Cuba’s Largest Reservoir Fulfilled Only 40 Percent of Its Fishing Plan in the First Quarter of 2023

“Fishermen say that there are not enough fish in development,” the official press reports. (Escambray)

14ymedio bigger14ymedio, Havana, 20 April 2023 — The empty nets at the Zaza dam, the largest reservoir in Cuba, have become a constant for fishermen, who warn that there are not enough fish for this year. The situation is reflected in the battered results of the Sancti Spíritus Fishing Company, which closed with a production of just 40% of the plan for the first quarter of 2023.

At the end of March, 291 tons of fish were processed of the 726 planned for the first three months of the year, according to an article in the provincial newspaper Escambray, which also warns that low production will not only affect the company’s workers, but also the “assortment” of this high-protein food on the table of Cuban families.

“The fishermen insist that there are not enough fish in development,” but the most serious thing, the provincial newspaper adds, is the accelerated reduction of the area of operations. The “tanned-skinned men” have to go to more distant places, exposing themselves to more dangerous conditions and strong winds to find the fish, which are still insufficient to meet the production quota.

Between 2018 and 2022, the Directorate of Aquaculture in Sancti Spíritus deposited a little more than 100 million ciprínid fry, a species of fresh water fish, 95% of them from the province itself. But there is another problem: there is no food to accelerate their  growth.

Miriam Solano Valle, director of Aquaculture in the province, reminded the newspaper that it has also not been possible to clear the vegetation in the reservoir, which hinders both fish breeding and extraction. However, she said that “work has already begun” on the elimination of weeds thanks to a fuel supply, and, for the moment, they have managed to recover 33 acres.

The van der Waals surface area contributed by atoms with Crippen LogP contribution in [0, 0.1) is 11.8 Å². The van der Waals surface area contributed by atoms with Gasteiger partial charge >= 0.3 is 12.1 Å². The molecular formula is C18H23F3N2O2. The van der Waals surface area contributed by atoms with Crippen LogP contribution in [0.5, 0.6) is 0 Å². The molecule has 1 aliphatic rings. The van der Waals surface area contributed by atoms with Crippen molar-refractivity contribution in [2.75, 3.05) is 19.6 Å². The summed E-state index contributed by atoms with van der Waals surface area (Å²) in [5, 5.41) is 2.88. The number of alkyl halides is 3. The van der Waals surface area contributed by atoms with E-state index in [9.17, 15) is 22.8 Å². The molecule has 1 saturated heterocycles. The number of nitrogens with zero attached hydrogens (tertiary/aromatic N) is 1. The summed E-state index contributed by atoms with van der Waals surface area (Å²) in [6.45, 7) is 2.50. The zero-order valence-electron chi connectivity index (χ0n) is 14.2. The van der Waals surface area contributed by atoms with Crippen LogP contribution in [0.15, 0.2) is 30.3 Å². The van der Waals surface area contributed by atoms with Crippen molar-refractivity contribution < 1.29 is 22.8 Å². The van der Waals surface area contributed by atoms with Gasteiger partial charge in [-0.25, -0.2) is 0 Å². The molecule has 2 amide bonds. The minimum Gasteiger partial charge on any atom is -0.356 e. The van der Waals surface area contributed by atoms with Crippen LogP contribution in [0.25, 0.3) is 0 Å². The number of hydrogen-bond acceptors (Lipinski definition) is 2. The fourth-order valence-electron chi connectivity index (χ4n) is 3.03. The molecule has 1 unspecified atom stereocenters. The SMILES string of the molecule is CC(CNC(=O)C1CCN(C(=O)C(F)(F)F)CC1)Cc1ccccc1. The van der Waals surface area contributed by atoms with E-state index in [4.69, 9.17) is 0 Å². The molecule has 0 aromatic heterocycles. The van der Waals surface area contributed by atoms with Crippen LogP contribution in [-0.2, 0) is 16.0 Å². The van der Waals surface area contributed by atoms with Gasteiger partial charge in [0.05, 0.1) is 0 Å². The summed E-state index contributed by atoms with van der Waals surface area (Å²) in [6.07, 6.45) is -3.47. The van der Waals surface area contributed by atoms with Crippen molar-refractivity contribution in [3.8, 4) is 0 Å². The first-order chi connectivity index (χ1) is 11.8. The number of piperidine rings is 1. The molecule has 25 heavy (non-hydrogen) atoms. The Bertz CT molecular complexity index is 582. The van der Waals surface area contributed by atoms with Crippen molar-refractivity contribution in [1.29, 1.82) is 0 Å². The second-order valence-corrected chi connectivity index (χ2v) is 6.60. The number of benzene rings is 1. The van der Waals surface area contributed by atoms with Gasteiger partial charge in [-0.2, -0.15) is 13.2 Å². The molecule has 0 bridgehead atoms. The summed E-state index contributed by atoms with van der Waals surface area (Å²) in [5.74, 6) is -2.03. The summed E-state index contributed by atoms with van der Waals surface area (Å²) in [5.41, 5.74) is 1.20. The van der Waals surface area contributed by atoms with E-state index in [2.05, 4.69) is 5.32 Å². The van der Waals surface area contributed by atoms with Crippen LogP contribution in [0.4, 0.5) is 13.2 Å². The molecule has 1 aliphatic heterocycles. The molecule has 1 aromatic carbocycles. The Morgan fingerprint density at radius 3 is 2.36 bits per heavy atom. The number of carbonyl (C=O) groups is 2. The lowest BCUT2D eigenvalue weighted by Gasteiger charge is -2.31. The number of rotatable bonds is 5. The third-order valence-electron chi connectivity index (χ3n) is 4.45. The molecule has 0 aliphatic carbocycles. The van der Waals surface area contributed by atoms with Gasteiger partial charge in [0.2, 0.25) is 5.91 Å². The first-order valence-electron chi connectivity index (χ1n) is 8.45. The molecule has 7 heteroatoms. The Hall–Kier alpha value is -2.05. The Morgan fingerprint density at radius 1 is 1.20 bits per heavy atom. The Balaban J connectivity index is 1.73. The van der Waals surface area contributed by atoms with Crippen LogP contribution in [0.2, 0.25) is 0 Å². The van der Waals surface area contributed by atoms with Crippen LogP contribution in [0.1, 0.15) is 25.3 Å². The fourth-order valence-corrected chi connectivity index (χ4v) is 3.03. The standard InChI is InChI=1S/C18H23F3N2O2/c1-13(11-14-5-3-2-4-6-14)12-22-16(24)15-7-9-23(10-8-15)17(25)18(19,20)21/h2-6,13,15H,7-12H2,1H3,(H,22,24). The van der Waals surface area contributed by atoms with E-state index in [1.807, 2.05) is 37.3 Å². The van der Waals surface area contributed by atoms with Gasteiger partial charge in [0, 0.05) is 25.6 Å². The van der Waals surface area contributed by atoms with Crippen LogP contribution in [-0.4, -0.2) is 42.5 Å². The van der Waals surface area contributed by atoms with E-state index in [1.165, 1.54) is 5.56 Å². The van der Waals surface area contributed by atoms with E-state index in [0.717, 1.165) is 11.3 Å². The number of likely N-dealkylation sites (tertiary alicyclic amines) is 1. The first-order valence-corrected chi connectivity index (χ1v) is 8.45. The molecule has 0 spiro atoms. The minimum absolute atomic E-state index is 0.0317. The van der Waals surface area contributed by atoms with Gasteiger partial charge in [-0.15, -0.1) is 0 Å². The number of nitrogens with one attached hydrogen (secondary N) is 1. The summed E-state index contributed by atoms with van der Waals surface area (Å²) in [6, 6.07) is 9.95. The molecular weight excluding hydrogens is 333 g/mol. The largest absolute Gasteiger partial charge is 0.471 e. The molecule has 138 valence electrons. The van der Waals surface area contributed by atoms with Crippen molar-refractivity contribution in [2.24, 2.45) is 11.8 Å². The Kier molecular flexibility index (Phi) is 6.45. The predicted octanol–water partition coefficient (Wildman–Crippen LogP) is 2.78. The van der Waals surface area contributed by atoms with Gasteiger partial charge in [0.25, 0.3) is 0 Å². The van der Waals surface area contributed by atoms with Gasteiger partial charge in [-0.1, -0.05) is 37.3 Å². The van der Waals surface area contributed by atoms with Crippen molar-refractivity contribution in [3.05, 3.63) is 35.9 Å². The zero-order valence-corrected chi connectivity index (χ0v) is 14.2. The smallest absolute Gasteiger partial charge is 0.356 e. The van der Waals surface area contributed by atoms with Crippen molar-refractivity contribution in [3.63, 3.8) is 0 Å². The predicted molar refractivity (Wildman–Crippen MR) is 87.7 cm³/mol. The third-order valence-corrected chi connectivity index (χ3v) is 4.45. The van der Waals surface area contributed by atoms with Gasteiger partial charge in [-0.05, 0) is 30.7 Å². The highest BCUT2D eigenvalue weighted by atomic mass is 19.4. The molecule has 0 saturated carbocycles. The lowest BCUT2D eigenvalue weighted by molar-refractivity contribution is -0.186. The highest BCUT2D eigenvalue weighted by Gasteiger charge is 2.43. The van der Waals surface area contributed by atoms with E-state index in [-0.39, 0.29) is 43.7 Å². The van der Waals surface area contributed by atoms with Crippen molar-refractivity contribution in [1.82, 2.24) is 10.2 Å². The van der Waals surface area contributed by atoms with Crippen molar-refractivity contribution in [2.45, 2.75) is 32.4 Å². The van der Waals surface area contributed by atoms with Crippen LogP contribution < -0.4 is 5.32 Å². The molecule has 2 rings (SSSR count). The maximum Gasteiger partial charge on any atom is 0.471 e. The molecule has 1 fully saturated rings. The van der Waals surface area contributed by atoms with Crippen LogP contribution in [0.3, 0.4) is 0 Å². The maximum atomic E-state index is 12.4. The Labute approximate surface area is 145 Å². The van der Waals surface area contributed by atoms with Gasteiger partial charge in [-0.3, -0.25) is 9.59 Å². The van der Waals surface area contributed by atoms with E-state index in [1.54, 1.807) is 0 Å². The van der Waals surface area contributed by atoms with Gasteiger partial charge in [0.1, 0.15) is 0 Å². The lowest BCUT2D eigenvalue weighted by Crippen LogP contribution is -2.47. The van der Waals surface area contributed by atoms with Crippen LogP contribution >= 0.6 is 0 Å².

Solano assumes that the fish are hidden in the undergrowth because extreme weather events have not occurred and the dam’s floodgates have not been opened.

Like almost all productive links on the Island, the fishing sector is facing a deep crisis of low production, in part because it does not have boats to work in international waters and it does not have flowing rivers that allow adequate extraction in fresh waters.

This year they are facing another problem: drought. This is the case of the Gramal reservoir, in the municipality of Manatí in Las Tunas Province, which is almost at the end of its useful life with just 18% of water available, the provincial press confirmed at the beginning of April.

An article in Periódico 26 says that fishermen have not stopped their activities and extract a “significant amount” of tilapia, a species that is not currently produced but, thanks to its natural reproduction, competes with other varieties of demand in the market like sea bream or carp. For some, however, this type of fish is not attractive because of its earthy and moldy flavor.

Ángel Hidalgo Torres, head of the local fishing brigade, told the newspaper that in the municipality of Jesús Menéndez alone they extracted 96 tons of tilapia in March. This is not the case with the Colombia micro-dam, where the volume of water is at 10% of its capacity, while El Canario barely subsists with 6%. To make matters worse, Lavado 5 is almost dry, he said.

“In the coming days we will try to remove as many fish as possible, so that their survival is not affected by the oxygen deficit and poor water quality,” said the fisherman, who believes that there will be enough to offer 100 tons to families in Las Tunas.

Translated by Regina Anavy


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